The film is set in a small farming community where everyone knows everyone else, no one locks their doors at night, and everybody is scared of anything that’s not white, Christian, Conservative, and otherwise perfect in every way.  So when Bubba, a grown man with the mind of a child, is accused of hurting a young girl, a small group of local vigilantes arm up and chase after him.  They find Bubba hiding inside a scarecrow costume and decide that it’s time someone did something about this potential menace.  It’s only after they’ve pumped twenty-one rounds into him that someone calls on the CB radio to let them know it was all a big mistake – that Bubba had actually saved the girl from a dog attack.  The hillbillies cover it up by putting a pitchfork in Bubba’s deceased hand, so they can claim the killing was in self-defense.

But as the vigilantes start dying off in suspicious accidents, the remaining members of the party start to question their sanity and their safety.

Right off the bat, the title and the marketing of the film on DVD is a bit misleading – this isn’t a slasher flick with a Jason Voorhees-like madman running around with a pitchfork as his weapon of choice.  In fact, we really don’t see who is killing the men at all until the very end, and even that death would still be interpreted by any sane person as an accident.  While it is a fun movie, it’s pretty obvious there are scenes that are simply there to pad out the runtime, so it does feel a little sluggish.  The performances are all pretty great, but that’s to be expected from the handful of “that guy” character actors that make up the lynch mob, every one of whom has done their fair share of films and dozens of TV appearances.  Best known of these actors is Charles Durning as a portly postman and leader of the mob, Otis Hazelrigg, who gives a fine, scenery-chewing performance.

My only complaint, other than the padded scenes, is that I almost wish we’d seen the killer more.  Typically real horror comes from the unseen, but I think it would have been much more effective to see the scarecrow/Bubba at the scene of the murder.  I’m not saying I wanted all the bad guys to be run-through with the pitchfork as the DVD cover implies – they could have died in the same manner as they did in the final film – but the scarecrow costume was so well done and creepy as hell, it would have been nice to have seen him featured more.  A few shots of him standing just outside in the shadows, a truly menacing figure, would have upped the tension quite a bit.  Let the men panic and put themselves into dangerous situations to get away from the scarecrow.  But as it is the monster isn’t really much of a presence, and I think it would have been more fun to have him be more of a known catalyst for the deaths.  I understand the writer was trying to make us wonder who the “real” killer was, but none of us ever really suspected Bubba’s mom or the little girl.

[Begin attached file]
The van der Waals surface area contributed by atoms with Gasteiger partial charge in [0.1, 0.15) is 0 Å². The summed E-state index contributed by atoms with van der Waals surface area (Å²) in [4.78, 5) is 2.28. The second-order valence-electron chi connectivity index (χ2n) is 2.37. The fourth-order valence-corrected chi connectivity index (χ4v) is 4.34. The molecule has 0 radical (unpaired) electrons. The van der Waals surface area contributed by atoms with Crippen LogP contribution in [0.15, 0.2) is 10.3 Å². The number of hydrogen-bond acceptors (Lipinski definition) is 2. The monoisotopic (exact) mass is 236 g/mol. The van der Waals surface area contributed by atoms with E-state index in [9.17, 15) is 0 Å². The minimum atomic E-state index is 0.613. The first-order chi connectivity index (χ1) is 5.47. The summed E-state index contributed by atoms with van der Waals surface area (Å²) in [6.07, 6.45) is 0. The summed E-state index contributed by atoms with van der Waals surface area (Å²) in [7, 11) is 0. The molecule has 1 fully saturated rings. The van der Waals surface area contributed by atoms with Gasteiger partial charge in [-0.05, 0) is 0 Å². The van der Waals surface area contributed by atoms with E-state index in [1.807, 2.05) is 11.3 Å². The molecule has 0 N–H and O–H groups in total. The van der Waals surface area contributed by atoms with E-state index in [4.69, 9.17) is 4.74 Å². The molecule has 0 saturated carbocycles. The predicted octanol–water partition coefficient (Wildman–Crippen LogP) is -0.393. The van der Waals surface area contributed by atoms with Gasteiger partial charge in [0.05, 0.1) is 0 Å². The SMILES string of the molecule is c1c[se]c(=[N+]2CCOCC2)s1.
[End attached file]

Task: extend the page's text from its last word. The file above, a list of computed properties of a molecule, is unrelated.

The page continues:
Overall, Dark Night of the Scarecrow is a fun little movie that’s perfect for Halloween.  It won’t frighten die-hard horror fans, but the story of revenge is timeless, and there’s adequate tension to keep you interested in what’s going to happen next.  This is actually one film I’d love to see a remake of, because with a few tweaks it could be something really great.

Score: 3/5 bananas

Not Your Average Monster

NYAM

 

 

Yes, folks, the anthology, Not Your Average Monster!, that features my first published short story, is now available on Amazon!

You’ll find my short, Good Ol’ Buddy, on page 191, but so far everything I’ve read from the other authors is definitely worth reading, too.

Thanks again to Pete Kahle and Bloodshot Books for giving me a chance.  It was truly an honor to be selected.

Now, go buy the book!  It’s only $3.99 for your Kindle.  You’ll spend that much on a latte today.

Summer 2015

Hey, folks! Sorry it’s been so long since my last update. I’ve been fairly busy over the last couple of months, working on Mental Floss, spending time on a beach, drawing, and writing, writing, writing. I’ve also spent an inordinate amount of time doing dishes, which is really the only blemish on an otherwise pretty decent summer.

First off, let’s get the Mental Floss stuff out of the way. The Strange States series continues. I had a surprise hit with South Dakota’s Wall Drug entry. I also updated an old article, 10 Very Rare (And Very Expensive) Video Games, which turned into a virtual rewrite thanks to a bunch of movement in the video game collecting hobby over the last few years. I also had a new, rather extensive article on the History of G.I. Joe: A Real American Hero, published on July 4th (fitting). Finally, I scored a minor viral hit with “7 Overlooked 80s Toys Worth More Than You Think”.

As for that beach time I mentioned, my family (and most of my extended family) traveled to Tybee Island, Georgia to spend about a week in a condo right near the ocean. It was an amazing experience to see my kids playing in the surf for the first time and to explore Savannah and the island itself. We had a great time despite the 13-hour, one-way drive with a seven and a not-quite-two-year-old in the car (thank god for tablets!).

It was our first family vacation and, oh man, did we need it. I’ve never really been one to take two weeks off from work, ever. A day or two here and there was always my preferred method of relaxation, but I have to say, it made a huge difference to just spend time away from work, from our normal routine, and from the world we usually know. It’s amazing what a little shift in perspective will do for your psyche. I know that ever since we got back, I’ve been more relaxed, I’ve been more patient with my kids, and I’ve felt like, yes, there is time to get everything done, instead of scrambling and racing around with my head down. Now I’m really jealous of all those Germans getting six weeks vacation every year. No wonder we have such a stressed out society.